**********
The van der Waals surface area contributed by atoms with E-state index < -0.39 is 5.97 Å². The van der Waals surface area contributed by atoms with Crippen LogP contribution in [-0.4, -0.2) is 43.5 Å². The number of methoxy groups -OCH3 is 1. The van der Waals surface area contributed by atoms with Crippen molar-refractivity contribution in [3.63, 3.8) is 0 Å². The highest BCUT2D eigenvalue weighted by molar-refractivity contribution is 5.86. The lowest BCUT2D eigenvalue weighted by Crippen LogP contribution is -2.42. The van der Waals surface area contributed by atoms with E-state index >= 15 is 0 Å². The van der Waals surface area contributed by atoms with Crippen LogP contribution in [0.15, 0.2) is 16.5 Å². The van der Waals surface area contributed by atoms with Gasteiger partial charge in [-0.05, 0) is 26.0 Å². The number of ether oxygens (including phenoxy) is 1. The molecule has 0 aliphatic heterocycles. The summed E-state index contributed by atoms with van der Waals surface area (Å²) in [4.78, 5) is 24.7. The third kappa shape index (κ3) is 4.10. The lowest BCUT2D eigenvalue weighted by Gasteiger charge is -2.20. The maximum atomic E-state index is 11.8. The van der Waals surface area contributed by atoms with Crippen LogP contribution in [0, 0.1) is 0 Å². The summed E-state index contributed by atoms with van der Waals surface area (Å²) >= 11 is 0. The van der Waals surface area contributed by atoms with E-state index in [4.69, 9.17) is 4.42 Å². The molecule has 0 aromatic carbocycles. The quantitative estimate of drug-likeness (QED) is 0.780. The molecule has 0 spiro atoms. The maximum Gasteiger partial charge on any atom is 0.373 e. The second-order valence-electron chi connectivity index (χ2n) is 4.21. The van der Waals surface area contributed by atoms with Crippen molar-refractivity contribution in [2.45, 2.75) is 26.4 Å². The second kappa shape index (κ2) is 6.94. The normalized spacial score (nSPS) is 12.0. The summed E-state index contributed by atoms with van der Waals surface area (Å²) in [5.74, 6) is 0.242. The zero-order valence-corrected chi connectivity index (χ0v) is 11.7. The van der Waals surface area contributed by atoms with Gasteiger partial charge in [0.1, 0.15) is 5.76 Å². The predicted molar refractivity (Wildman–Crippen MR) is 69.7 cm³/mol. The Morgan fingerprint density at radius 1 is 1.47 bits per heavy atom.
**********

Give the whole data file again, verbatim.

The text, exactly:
The van der Waals surface area contributed by atoms with E-state index < -0.39 is 5.97 Å². The van der Waals surface area contributed by atoms with Crippen LogP contribution in [-0.4, -0.2) is 43.5 Å². The number of methoxy groups -OCH3 is 1. The van der Waals surface area contributed by atoms with Crippen molar-refractivity contribution in [3.63, 3.8) is 0 Å². The highest BCUT2D eigenvalue weighted by molar-refractivity contribution is 5.86. The lowest BCUT2D eigenvalue weighted by Crippen LogP contribution is -2.42. The van der Waals surface area contributed by atoms with E-state index >= 15 is 0 Å². The van der Waals surface area contributed by atoms with Crippen LogP contribution in [0.15, 0.2) is 16.5 Å². The van der Waals surface area contributed by atoms with Gasteiger partial charge in [-0.05, 0) is 26.0 Å². The number of ether oxygens (including phenoxy) is 1. The molecule has 0 aliphatic heterocycles. The summed E-state index contributed by atoms with van der Waals surface area (Å²) in [4.78, 5) is 24.7. The third kappa shape index (κ3) is 4.10. The lowest BCUT2D eigenvalue weighted by Gasteiger charge is -2.20. The maximum atomic E-state index is 11.8. The van der Waals surface area contributed by atoms with Crippen LogP contribution in [0, 0.1) is 0 Å². The summed E-state index contributed by atoms with van der Waals surface area (Å²) >= 11 is 0. The van der Waals surface area contributed by atoms with E-state index in [4.69, 9.17) is 4.42 Å². The molecule has 0 aromatic carbocycles. The quantitative estimate of drug-likeness (QED) is 0.780. The molecule has 0 spiro atoms. The maximum Gasteiger partial charge on any atom is 0.373 e. The second-order valence-electron chi connectivity index (χ2n) is 4.21. The van der Waals surface area contributed by atoms with Crippen molar-refractivity contribution in [2.45, 2.75) is 26.4 Å². The second kappa shape index (κ2) is 6.94. The normalized spacial score (nSPS) is 12.0. The summed E-state index contributed by atoms with van der Waals surface area (Å²) in [5.74, 6) is 0.242. The zero-order valence-corrected chi connectivity index (χ0v) is 11.7. The van der Waals surface area contributed by atoms with Gasteiger partial charge in [0.1, 0.15) is 5.76 Å². The predicted molar refractivity (Wildman–Crippen MR) is 69.7 cm³/mol. The Morgan fingerprint density at radius 1 is 1.47 bits per heavy atom.